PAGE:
Big brother is watching us because we asked for it – Huxley style

I have to admit to a certain cynicism about the age of big data – the age of online convenience where we can shop from home, buy stuff with the click of a button, and have it sent to us. Books, among other things.

But there’s a down-side. ‘They’ know what you bought – and while you might not care a whit about such things, that data is used to barrage you to buy more stuff. (‘You might like…’) Profiles are built from your online habits – profiles that might not be true, but which you get slapped with anyway.

Essential writing fuel!
“You look like you like coffee. Perhaps you might also like tea.” “Actually, it’s the wrong order.”

It’s something writers have to wrestle with. Say you’re researching for a book involving shoot-em-up action. Your online profile and book purchases make it look to the analytical algorithms that you have a deep interest in stuff that everyday people in most places around the world don’t, unless they have nefarious purpose in mind.

The reality? You want to write a compelling thriller novel.

What worries me is that the ‘false positive’ problem is compounded by a known cognitive illusion – the conflation between interest and identity, interest and advocacy. We assign guilt by association. The idea that interest might be abstracted doesn’t seem to enter the calculation.

There’s also the problem of where that data might end up. Not today, not tomorrow – maybe a few years down the track. History has plenty of examples of the innocent being victimised either on a 2 + 2 = 5 fallacy or because they have suddenly been demonised anyway. That last nightmare certainly came true for the Dutch. Around the turn of the twentieth century, Dutch census-takers began identifying ethnic groups. Innocent enough. Forty years later, their neighbours invaded and – hey presto! – there were ready-made lists of all the ethnic groups they didn’t like. Wham! (I still recall sitting on a Lufthansa flight out of Schiphol, a decade or so ago, when departure came to a grinding halt to mark the minute’s silence required on the day the Dutch remembered the holocaust.)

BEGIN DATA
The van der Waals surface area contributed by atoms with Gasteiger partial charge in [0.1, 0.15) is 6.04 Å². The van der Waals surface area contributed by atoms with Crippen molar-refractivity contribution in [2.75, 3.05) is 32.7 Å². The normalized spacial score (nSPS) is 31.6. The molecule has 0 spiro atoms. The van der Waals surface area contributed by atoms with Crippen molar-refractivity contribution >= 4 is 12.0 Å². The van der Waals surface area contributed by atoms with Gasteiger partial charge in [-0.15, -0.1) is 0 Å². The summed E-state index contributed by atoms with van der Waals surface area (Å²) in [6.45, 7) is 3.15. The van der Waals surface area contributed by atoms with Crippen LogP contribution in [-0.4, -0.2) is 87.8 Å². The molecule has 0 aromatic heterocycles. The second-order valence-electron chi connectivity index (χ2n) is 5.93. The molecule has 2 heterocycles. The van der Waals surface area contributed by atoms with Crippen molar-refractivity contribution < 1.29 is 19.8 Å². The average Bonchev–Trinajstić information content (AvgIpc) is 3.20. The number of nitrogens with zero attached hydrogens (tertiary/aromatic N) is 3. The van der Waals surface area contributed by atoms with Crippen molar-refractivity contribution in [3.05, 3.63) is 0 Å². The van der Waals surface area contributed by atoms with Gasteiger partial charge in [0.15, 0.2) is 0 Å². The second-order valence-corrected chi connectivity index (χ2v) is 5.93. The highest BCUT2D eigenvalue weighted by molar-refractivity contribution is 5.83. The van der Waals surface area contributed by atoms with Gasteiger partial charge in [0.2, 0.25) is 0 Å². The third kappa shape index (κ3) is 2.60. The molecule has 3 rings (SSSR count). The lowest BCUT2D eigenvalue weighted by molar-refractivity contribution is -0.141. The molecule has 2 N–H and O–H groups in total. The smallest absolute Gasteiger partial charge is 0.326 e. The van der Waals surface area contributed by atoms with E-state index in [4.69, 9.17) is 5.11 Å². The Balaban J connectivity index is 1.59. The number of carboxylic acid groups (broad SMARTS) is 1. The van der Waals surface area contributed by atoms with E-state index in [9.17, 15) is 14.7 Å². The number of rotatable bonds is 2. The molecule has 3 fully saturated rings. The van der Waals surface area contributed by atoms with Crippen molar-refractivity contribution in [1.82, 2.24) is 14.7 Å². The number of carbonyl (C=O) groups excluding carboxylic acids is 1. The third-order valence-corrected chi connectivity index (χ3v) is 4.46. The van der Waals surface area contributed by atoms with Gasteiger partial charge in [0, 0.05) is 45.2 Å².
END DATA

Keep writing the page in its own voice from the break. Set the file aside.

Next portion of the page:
History doesn’t repeat in the specific, of course, but human nature seldom changes. There is a theory that we are framed, fundamentally, by a raft of behaviours that were shaped in old hunter-gatherer times – usually involving ‘us’ (originally extended kin groups, now abstracted as national, ethnic and abstracted identity such as sports teams or institutions) vs ‘them’ (other people). Apparently we can, cognitively, accommodate about 150 such people as ‘us’ – an idea first proposed by anthropologist Robin Dunbar. According to that idea, a settled society puts a lot of strain on the whole mix because that ‘us and them’ concept is stretched so far.